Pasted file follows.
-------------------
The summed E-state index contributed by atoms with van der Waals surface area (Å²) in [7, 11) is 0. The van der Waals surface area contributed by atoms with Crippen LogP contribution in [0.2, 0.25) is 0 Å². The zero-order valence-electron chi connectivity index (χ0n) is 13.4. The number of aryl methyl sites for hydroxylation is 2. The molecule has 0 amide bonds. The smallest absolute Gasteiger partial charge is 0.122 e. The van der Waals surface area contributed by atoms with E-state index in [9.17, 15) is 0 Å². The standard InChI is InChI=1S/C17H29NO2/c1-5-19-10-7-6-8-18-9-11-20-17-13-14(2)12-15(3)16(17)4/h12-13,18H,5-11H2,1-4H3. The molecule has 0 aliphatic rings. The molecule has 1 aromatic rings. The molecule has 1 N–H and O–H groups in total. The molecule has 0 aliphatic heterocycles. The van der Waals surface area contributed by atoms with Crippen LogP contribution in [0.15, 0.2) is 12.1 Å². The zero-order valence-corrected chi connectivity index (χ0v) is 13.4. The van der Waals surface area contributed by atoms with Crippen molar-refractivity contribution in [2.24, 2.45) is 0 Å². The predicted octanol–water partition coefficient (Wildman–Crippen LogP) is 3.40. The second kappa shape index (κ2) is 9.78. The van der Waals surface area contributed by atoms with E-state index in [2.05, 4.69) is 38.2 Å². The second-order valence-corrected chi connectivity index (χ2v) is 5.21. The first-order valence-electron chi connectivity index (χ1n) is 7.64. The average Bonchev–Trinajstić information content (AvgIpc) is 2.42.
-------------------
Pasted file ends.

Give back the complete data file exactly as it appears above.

The summed E-state index contributed by atoms with van der Waals surface area (Å²) in [7, 11) is 0. The van der Waals surface area contributed by atoms with Crippen LogP contribution in [0.2, 0.25) is 0 Å². The zero-order valence-electron chi connectivity index (χ0n) is 13.4. The number of aryl methyl sites for hydroxylation is 2. The molecule has 0 amide bonds. The smallest absolute Gasteiger partial charge is 0.122 e. The van der Waals surface area contributed by atoms with E-state index in [9.17, 15) is 0 Å². The standard InChI is InChI=1S/C17H29NO2/c1-5-19-10-7-6-8-18-9-11-20-17-13-14(2)12-15(3)16(17)4/h12-13,18H,5-11H2,1-4H3. The molecule has 0 aliphatic rings. The molecule has 1 aromatic rings. The molecule has 1 N–H and O–H groups in total. The molecule has 0 aliphatic heterocycles. The van der Waals surface area contributed by atoms with Crippen LogP contribution in [0.15, 0.2) is 12.1 Å². The zero-order valence-corrected chi connectivity index (χ0v) is 13.4. The van der Waals surface area contributed by atoms with Crippen molar-refractivity contribution in [2.24, 2.45) is 0 Å². The predicted octanol–water partition coefficient (Wildman–Crippen LogP) is 3.40. The second kappa shape index (κ2) is 9.78. The van der Waals surface area contributed by atoms with E-state index in [2.05, 4.69) is 38.2 Å². The second-order valence-corrected chi connectivity index (χ2v) is 5.21. The first-order valence-electron chi connectivity index (χ1n) is 7.64. The average Bonchev–Trinajstić information content (AvgIpc) is 2.42.